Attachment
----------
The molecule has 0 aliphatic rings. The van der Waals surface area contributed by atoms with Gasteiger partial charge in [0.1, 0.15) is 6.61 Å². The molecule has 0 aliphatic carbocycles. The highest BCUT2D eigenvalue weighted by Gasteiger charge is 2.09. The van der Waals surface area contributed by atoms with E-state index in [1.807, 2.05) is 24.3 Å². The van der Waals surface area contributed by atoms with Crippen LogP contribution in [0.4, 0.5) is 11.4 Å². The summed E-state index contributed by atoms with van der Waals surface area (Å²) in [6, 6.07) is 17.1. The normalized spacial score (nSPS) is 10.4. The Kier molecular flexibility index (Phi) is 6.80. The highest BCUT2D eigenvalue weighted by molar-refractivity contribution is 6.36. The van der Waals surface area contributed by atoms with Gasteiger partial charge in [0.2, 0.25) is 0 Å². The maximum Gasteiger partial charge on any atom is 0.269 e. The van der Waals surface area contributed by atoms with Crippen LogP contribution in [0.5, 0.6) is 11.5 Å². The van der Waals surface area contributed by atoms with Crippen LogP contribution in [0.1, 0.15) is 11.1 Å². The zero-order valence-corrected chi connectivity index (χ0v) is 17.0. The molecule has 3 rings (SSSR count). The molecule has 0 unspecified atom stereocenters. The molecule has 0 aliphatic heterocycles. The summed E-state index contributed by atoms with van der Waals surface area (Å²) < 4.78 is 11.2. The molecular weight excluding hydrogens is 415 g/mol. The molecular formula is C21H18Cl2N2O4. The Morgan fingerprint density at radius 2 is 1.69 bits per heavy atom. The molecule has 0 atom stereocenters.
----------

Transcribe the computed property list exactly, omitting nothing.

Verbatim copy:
The molecule has 0 aliphatic rings. The van der Waals surface area contributed by atoms with Gasteiger partial charge in [0.1, 0.15) is 6.61 Å². The molecule has 0 aliphatic carbocycles. The highest BCUT2D eigenvalue weighted by Gasteiger charge is 2.09. The van der Waals surface area contributed by atoms with E-state index in [1.807, 2.05) is 24.3 Å². The van der Waals surface area contributed by atoms with Crippen LogP contribution in [0.4, 0.5) is 11.4 Å². The summed E-state index contributed by atoms with van der Waals surface area (Å²) in [6, 6.07) is 17.1. The normalized spacial score (nSPS) is 10.4. The Kier molecular flexibility index (Phi) is 6.80. The highest BCUT2D eigenvalue weighted by molar-refractivity contribution is 6.36. The van der Waals surface area contributed by atoms with Gasteiger partial charge in [0.2, 0.25) is 0 Å². The maximum Gasteiger partial charge on any atom is 0.269 e. The van der Waals surface area contributed by atoms with Crippen LogP contribution in [0.5, 0.6) is 11.5 Å². The van der Waals surface area contributed by atoms with Crippen LogP contribution in [0.1, 0.15) is 11.1 Å². The zero-order valence-corrected chi connectivity index (χ0v) is 17.0. The molecule has 3 rings (SSSR count). The molecule has 0 unspecified atom stereocenters. The molecule has 0 aliphatic heterocycles. The summed E-state index contributed by atoms with van der Waals surface area (Å²) < 4.78 is 11.2. The molecular weight excluding hydrogens is 415 g/mol. The molecular formula is C21H18Cl2N2O4. The Morgan fingerprint density at radius 2 is 1.69 bits per heavy atom. The molecule has 0 atom stereocenters.